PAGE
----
It is well accepted that small businesses account for the majority of new jobs created in the US economy. However, small businesses rely on retail spending by consumers, business-to-business purchasing, corporate supply chain operations and government expenditures.
Whenever there is a gap in one of those links, small business hiring will suffer. Therefore, to understand why employment has tapered off recently, we must look beneath the numbers to small businesses and more precisely to the food chain that sustains them.
According to the latest Labor Department’s Job Report, May unemployment increased to 8.2%; up from the previous month’s level of 8.1%. More noticeably, the economy created just 69,000 new jobs. Financial markets are scrambling to figure out what this means; is the employment glass half full, or is it half empty?
Small business hiring is the key to a labor market recovery. Recently, economists pinpointed the source of job creation to startup enterprises, rather than established small businesses. Whether the focus is startup enterprises or established enterprises, it is indisputable that “small matters” when it comes to new hiring.
Consider the latest ADP Employment Report which shows that of the 132,000 new private sector jobs ADP services recorded as being created during the month of May, 67,000 were created in firms with fewer than 49 workers. Additionally, 57,000 were created in firms with 52 to 499 workers. In comparison, only 9000 were created in firms with 500 or more workers.
Although small businesses are the engine of job creation, they are often viewed in a vacuum— as if they exist as an island unto themselves. The small business food chain consists of demand from consumer spending consumers, business-to-business purchasing, corporate supply chain operations and government procurement. Any deficiency in one of those links will be reflected in a decrease in small business hiring.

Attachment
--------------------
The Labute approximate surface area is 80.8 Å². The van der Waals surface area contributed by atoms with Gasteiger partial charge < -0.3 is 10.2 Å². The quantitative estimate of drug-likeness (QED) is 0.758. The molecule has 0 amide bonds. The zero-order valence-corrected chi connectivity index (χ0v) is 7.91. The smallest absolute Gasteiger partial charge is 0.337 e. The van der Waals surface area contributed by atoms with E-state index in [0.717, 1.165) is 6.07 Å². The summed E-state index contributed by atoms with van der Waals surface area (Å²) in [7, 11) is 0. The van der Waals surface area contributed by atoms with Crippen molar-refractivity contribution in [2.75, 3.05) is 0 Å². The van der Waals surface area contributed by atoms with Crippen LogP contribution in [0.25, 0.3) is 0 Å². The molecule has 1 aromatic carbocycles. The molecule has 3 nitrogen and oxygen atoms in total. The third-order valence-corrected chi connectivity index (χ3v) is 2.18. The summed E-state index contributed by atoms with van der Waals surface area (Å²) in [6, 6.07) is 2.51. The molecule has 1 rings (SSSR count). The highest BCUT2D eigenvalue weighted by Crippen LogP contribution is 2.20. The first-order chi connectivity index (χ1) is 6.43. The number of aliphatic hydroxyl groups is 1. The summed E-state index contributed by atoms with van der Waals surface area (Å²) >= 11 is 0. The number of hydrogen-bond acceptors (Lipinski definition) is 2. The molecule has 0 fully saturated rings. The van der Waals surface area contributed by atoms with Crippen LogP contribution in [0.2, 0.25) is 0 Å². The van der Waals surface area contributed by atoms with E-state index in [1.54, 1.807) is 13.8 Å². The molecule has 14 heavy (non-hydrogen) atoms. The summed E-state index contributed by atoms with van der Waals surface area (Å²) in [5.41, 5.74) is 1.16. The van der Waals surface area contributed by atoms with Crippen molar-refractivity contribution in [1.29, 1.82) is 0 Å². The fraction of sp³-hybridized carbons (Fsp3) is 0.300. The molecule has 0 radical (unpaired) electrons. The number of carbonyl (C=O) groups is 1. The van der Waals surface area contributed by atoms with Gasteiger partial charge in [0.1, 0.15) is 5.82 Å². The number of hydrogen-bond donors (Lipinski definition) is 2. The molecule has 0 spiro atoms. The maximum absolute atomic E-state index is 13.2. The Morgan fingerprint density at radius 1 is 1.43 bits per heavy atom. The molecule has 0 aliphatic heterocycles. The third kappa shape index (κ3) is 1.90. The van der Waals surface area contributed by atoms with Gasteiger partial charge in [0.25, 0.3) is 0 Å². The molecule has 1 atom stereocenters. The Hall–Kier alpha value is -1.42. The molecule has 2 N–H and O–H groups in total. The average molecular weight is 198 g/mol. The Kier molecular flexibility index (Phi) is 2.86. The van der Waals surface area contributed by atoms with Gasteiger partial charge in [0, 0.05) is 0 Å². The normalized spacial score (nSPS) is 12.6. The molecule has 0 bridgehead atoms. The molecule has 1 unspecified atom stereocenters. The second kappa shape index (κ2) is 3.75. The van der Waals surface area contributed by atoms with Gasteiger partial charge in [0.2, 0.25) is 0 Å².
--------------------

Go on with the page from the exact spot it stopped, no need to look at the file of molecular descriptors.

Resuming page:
Why Small Business Hiring Has Declined
If this were a normal recovery, the small business sector would be on a torrid pace of job creation, but the recovery is not normal. The pronounced up-and-down swings are unique – almost as if they are microbusiness cycles within the larger expansion. For the last two years, the winter season has seen rapid job growth, only to be followed by a pronounced slowdown.
The “great recession” devastated consumer spending, business-to-business purchasing, corporate supply chains and government expenditures. As each sector recovered it did so haphazardly, rather than simultaneously in a coordinated manner.
The recovery officially began in June 2009. Then government spending was the only sector moving the economy forward. Small businesses, and especially minority and women-owned businesses (which comprise 52% of all small businesses) are heavily dependent upon government contracting. For example, the Gazelle Index national random survey of small business CEOs found that government sales are vital: 52.7% of blacks; 48.4% of Latinos; 37.4% of women; and 20.8% of whites said government sales are “very important”.
As government fiscal austerity measures set in, federal, state and local spending was reduced. So much so that by the first quarter of 2012, the decrease in government spending subtracted a full percentage point off of GDP growth; leaving the overall rate of growth at 1.9%, as compared to 3% the previous quarter.
Gradually, corporations gained more confidence and started investing the record profits they earned in 2010 and 2011. By Q3, 2011, business fixed investment reached 15.7%. That spending opened up supply chain opportunities for small businesses, which translated into about 250,000 new jobs each month between December 2011 and February 2012.
The Gazelle Index survey found that B-2-B spending is even more crucial to small businesses than are government sales: 64.2% of black CEOs, 57.3% of Latinos, 74.7% of women and 54.2% of whites said B-2-B spending is “very important” to achieving their business goals.
Last quarter, business fixed investment cooled off, but consumer spending picked up the slack. The bottom line is that small businesses are the direct creators of new jobs. However, they do so as part of a larger food chain which consists of corporations, B-2-B purchasing, government procurement and consumer spending. To understand why employment has tapered off recently, one should look behind the numbers to the food chain that sustains small businesses.